Walking Alone in the Rain

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Photostory posted on Exposure: Walking Alone in the Rain.

Dark clouds over Chinese Gardens

The skies looked like they were about to unleash the fury of Zeus’ full bladder. But photography has always been this tug of war between the vision in my head (sunshine piercing through clouds, lighting up the pagodas beneath) and what I’ve been given (flat light, low contrast, little colour).

I would try to make the best of what I had - I did not want to waste the trip this morning.

Pagoda in the Chinese GardensAs the drops fell it became a game of cat and mouse. I walked out when the rain was a light drizzle and ducked under the shelter of pavilions and pagodas whenever the rain threatened to pelt me silly.

I met an elderly man sitting behind one of the pagodas. For the past few decades, he has been on the waters, clearing the lake of discarded plastic bags and bottles. He recounted how these gardens used to be filled with newlyweds going about their phototaking. These days, the newly married would rather go to the spanking new Gardens by the Bay, he said.

I wondered if Singapore treated its elderly the same way. We’ve built a city for the young and driven.

There were at least half a dozen signs at the gates to the gardens stating what was prohibited: no food and drinks; no smoking; no fishing; and skateboarding. That included my little kickscooter.

Great Heron, Japanese Gardens

Purple Heron and Milky Stork, Japanese Gardens

I spent a good hour and a half photographing these leggy supermodels. The rain meant that I had pretty much the whole gardens to myself. The birds were quite comfortable as I inched towards them for a closer shot. They were the real residents of these gardens, and I was privileged to be their guest.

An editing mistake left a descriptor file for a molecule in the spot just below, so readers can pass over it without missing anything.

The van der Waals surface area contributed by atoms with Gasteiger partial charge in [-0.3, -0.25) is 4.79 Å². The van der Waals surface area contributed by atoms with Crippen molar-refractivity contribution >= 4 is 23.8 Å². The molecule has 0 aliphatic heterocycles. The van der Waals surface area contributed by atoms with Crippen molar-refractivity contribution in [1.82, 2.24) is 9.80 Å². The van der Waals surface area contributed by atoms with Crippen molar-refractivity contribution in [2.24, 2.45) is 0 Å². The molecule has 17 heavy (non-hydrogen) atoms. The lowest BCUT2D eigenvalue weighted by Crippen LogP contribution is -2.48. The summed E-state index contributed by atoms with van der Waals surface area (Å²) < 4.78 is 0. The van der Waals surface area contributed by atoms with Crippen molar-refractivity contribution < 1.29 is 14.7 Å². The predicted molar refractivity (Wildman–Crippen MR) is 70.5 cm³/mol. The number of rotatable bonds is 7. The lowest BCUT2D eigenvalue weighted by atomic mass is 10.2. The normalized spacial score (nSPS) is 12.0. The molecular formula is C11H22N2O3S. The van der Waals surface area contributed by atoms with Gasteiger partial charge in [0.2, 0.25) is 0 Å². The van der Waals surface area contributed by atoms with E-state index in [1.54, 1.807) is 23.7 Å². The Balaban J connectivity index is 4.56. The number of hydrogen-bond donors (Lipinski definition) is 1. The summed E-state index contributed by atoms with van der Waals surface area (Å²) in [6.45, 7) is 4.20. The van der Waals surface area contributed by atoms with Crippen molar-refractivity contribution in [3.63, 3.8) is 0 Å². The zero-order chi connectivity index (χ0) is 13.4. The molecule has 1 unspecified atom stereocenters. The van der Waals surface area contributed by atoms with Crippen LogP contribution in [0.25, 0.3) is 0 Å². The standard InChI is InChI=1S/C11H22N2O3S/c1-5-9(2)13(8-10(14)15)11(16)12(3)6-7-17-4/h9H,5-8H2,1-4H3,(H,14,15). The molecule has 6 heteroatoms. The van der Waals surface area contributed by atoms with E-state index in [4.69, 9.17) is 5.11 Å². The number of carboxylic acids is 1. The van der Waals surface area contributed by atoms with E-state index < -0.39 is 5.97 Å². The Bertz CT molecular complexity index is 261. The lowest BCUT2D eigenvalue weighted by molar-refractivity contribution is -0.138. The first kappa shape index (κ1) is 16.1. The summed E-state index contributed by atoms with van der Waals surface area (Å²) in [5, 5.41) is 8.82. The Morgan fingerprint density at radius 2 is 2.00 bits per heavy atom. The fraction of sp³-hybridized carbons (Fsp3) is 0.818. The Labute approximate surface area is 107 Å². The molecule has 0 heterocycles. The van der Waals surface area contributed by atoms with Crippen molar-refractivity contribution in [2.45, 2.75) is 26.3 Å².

Guess the rain wasn’t such a bad thing after all.

Remembering Sacrifice

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For the intended experience of this post, visit Remembering Sacrifice on Exposure.

Kranji War Memorial, Singapore

They were fathers, sons, mothers and daughters. Many of them younger than I was. They began life so differently: they were Australian, British, Indian, Malay, Chinese; and yet all of them came together at this point in history and made the ultimate sacrifice.

Unknown soldier, Kranji War Memorial, SingaporeEvery few tombstones, you’d find one that bears no name, only the acknowledgement that someone lies here, whose life was extinguished too early for his or her time.

Away from the noise and the frenetic pace of the city, I could feel the slowing down of my pulse, and I could almost feel the uncertainty and fear that must have been in the hearts of these young men and women as they were thrust into the ravages of war. What made them fight for this land that wasn’t their own?

We could debate endlessly on whether we needlessly romanticise their deaths, but there is no debate as to whether we should honour their sacrifice with humility and gratitude.

Kranji War Memorial, Singapore

Comes to a close

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Cleared out desk

I cleared out my desk last Friday.